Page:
Alligator Repair

The Alligator is a feet forwards motorcycle built by Dan Gurney Alligator Motorcycle Company which is the motorcycle division of the former driver/racing team owner's All American Racers workshop in Santa Ana, California. Although not the first of such design, it is unique for its unconventional low-slung seating position which allows for its low center of gravity.

Motorcycle Repair

Determine if the Petcock is Clogged 
One potential issue that might be keeping your motorcycle from starting up is a clogged petcock. The petcock is a fuel control valve. It controls the gas flow between off, on, and reserve settings. Clogged petcocks are a common issue that riders often bring up in forums. 
A minuscule screen helps keep gunk out of the petcock, but corrosion and bits of stray material can cause flow issues. Rattling the petcock a bit can help dislodge any blockages, but replacement or a deep cleaning might be necessary to get your bike running again. 

Engage the Clutch 
It’s usually a no-brainer for experienced riders, but for newbies, remembering to engage the clutch can mean the difference between a relaxing ride and a frustrating trip to the shop. Many bikes must have the clutch in before they will start—even when you’re in neutral.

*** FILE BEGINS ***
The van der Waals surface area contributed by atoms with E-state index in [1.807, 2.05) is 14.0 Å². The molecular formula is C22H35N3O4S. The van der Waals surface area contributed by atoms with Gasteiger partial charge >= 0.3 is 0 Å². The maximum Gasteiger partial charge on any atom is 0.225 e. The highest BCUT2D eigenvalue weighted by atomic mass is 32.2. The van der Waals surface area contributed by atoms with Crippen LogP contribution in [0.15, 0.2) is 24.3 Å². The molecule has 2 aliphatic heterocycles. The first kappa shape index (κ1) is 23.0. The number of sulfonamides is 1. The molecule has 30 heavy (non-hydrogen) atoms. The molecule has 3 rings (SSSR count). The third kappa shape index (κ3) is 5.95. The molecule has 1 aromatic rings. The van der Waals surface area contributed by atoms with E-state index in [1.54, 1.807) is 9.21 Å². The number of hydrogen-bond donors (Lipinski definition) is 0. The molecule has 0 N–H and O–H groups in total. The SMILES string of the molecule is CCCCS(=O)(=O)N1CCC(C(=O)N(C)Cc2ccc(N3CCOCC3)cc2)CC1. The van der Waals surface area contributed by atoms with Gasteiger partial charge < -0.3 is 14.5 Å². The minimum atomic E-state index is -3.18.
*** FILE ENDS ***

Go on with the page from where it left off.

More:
There’s also the possibility that your bike’s clutch switch has been damaged, and you can try “pumping” the clutch a few times to see if that helps reset it. You can get around the clutch switch, but long term, you’ll need another solution (and probably a clutch replacement). 

Check for Blown Fuses 
Just like a car or truck, motorcycles have fuses, and they can blow the same as in any other vehicle. Keeping a fuse kit on hand is helpful so you can replace any blown fuses with one that has the same amperage. 
If fuses continue to blow after you replace them, you likely have a more serious electrical issue somewhere in the bike’s wiring. 

Set the Choke Properly 
For carbureted motorcycles, you might need to set your choke or mixture enricher to match the ambient/engine temperature. Another common oversight, this issue can crop up in extreme weather conditions, or when conditions take a sudden turn you haven’t accounted for. 

Look for Loose Wires 
Another seeming no-brainer is checking electrical connectors to see that everything is plugged in. Electrical issues often escape riders because they aren’t always visible, but manually checking the connectors can help you spot a problem that wouldn’t otherwise reveal itself. 
If you suspect something other than the battery is the culprit, especially if you’ve just swapped the battery for a new one, it’s also worth looking at your battery connector cables. It’s possible your new battery’s wiring is incorrect, making your non-start a quick fix once you tighten the cables to the terminals. 

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